Appealing to civilians, “Land Army” campaigns highlighted local efforts. In addition to praising the initiatives of children the Los Angeles Times drew attention to its particular successes with the “Garden Movement” and “Garden Army,” with the CPI’s Division of Pictorial Publicity working with the United States Food Administration to provide posters urging food conservation. These posters were printed in a variety of different languages in an attempt to appeal to new immigrants, provided they were the “right” sort: they were printed in Yiddish to serve Jewish immigrants of German descent, but not in German to serve German and Austro-Hungarian communities, who were often vilified in the popular press.[30] For many Jewish Americans, the Bolshevik revolution helped to allay concerns about supporting autocratic Russia. Publications printed in Yiddish, German and English that had published material provided by the German Foreign Office critical of the Entente, shifted to reflect a more overtly positive line, mirroring the broader United States press from 1917.[31]

Some ethnic groups and newly arrived immigrants found not only their community publications, but their persons under attack, particularly in 1917 and 1918. When Japan joined the war, Japanese-Americans faced a sustained campaign in the Los Angeles Times warning against Pacific infringement, playing to long-standing racial prejudices.[32] German-Americans found themselves in a particularly difficult position,[33] with the national press encouraging patriotic citizens to keep a close eye trained on potentially subversive neighbours. Some worked actively to counter what they felt was an unfair attack on their former homeland. In 1914 George Sylvester Viereck (1884-1962), who had been born in Munich, founded the English-language newspaper The Fatherland, adding to the list of targeted publications published during the war. Working to counter the “amazing volume of anti-Teutonic prejudice,” on the one hand he adopted a more appealing line of arguing for recognition of the German people’s “struggle for existence against Cossack aggression.” He also dismissed “atrocities” like the burning of Louvain by arguing that it was necessary to instruct other would-be non-combatants to stay out of the fight.[34] Needless to say, the latter garnered limited support.

Such publications became not only unpopular but increasingly dangerous to publish following adoption of the Espionage and Sedition Acts in 1917 and 1918, respectively. Irish-Americans, despite their swelled numbers and, they felt, justified grievances in light of British repressions back home and their long-standing fight for self-determination, came under fire. The United States Post Office banned five Irish-American newspapers during the war. At the same time, the mainstream press reprinted unsubstantiated rumours about Irish/German plots and encouraged vigilante violence.[35]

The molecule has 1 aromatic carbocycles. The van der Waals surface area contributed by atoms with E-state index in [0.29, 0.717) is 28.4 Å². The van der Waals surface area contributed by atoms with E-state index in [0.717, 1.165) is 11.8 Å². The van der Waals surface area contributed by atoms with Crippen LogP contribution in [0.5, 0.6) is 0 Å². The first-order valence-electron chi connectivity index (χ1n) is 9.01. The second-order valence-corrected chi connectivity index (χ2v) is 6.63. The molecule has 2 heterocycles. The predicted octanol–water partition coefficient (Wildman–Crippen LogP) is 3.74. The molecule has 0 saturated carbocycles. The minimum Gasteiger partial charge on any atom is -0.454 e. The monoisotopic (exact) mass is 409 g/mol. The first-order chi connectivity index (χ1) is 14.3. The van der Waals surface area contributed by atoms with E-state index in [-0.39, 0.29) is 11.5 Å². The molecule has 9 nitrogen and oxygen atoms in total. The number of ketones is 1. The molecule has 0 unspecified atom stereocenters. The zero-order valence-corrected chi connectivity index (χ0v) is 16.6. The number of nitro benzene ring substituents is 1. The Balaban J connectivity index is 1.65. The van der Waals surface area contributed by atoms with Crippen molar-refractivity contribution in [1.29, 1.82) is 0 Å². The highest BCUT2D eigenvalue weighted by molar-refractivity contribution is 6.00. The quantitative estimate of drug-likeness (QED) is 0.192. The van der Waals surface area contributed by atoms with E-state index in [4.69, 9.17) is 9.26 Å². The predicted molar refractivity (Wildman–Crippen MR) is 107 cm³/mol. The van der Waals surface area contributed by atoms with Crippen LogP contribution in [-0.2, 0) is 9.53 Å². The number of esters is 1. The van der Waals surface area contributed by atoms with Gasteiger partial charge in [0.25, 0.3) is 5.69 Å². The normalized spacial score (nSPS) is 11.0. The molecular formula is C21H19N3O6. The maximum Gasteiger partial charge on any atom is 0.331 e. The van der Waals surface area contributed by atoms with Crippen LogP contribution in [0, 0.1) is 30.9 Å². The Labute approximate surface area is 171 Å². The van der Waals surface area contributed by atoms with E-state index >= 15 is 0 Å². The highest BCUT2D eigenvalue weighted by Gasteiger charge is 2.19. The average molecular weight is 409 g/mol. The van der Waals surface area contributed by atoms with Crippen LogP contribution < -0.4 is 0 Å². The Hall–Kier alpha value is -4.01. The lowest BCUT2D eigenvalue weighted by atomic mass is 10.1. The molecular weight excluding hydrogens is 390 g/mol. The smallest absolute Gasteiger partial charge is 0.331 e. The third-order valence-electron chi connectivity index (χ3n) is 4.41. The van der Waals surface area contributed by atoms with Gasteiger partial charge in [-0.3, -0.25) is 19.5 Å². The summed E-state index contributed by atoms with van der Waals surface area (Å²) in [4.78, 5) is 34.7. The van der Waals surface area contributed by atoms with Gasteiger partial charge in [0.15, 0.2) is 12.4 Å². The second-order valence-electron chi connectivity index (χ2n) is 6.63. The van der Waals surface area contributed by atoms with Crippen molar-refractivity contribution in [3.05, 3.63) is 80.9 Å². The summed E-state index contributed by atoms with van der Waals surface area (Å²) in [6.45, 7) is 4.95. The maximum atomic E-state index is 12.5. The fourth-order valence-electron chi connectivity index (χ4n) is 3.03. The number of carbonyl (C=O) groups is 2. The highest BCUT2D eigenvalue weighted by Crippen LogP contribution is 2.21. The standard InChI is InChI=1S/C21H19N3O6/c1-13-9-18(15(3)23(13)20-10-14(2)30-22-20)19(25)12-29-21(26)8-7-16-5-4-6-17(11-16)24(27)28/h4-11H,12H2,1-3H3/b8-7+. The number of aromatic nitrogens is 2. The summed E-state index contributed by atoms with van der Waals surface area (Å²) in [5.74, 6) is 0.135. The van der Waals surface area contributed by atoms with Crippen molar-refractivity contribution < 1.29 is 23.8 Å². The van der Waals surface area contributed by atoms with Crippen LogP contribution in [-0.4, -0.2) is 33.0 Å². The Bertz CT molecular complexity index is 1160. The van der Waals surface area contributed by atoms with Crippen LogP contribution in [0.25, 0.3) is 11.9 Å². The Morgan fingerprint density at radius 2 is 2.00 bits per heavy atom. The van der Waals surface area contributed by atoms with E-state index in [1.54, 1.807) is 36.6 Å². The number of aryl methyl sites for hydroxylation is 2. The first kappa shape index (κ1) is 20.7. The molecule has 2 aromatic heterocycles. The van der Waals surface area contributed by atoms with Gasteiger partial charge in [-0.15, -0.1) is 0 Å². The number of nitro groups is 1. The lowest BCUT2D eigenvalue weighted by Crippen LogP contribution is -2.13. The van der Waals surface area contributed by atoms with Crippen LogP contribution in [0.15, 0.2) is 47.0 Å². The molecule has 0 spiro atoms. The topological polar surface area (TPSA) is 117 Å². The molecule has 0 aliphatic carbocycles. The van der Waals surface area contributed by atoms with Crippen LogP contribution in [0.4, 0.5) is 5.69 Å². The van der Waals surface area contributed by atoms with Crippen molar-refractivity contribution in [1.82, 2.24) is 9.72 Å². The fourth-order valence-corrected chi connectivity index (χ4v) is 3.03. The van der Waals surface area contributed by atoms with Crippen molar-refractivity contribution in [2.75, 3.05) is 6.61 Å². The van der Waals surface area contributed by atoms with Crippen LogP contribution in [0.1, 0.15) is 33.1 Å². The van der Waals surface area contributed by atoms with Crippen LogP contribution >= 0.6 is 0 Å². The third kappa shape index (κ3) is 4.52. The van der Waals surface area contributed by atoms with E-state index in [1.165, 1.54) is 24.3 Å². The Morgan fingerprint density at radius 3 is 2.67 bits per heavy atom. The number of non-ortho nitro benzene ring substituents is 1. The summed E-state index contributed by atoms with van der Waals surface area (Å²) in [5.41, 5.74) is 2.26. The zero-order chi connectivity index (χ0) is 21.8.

Throughout the war, the United State press presented a tacitly positive view of the war, and the potential benefits it offered to the nation. Once the United States formally entered the war, the press continued to assure readers that direct military intervention would, undoubtedly, lead to an Entente victory, and more importantly, would provide an opportunity for the United States to set the terms for the peace. These practices – amplified to appeal to different audiences – continued throughout the war, helping to ensure a relatively unified public opinion as well as a narrow interpretation of “American” patriotism. The press in the United States did not operate in isolation: theirs was an aligned effort in which they mirrored, echoed and amplified the opinions and prejudices of powerful local, regional and national constituencies – not least the United States government.

Only upon reflection, in the late 1920s and 1930s, did popular accounts and opinions about the war start to turn. Eventually, many journalists who had published articles supporting the war and the nation’s entry into it – along with their readers – came to believe that they had not been presented with a full picture of the war’s complex causes and potentially troubling legacies, and of what was required of the nation in the medium and longer term to ensure a just and lasting peace. Despite the great export that was Wilsonian democracy,[36] expectations that had been inflated by the press and mass media during the war were not fulfilled. This would have direct consequences for the international order in the interwar years, and would heavily influence the approach of United States press to reporting, censorship, self-censorship and propaganda in the Second World War.

Alisa Miller, King's College London

Section Editor: Edward G. Lengel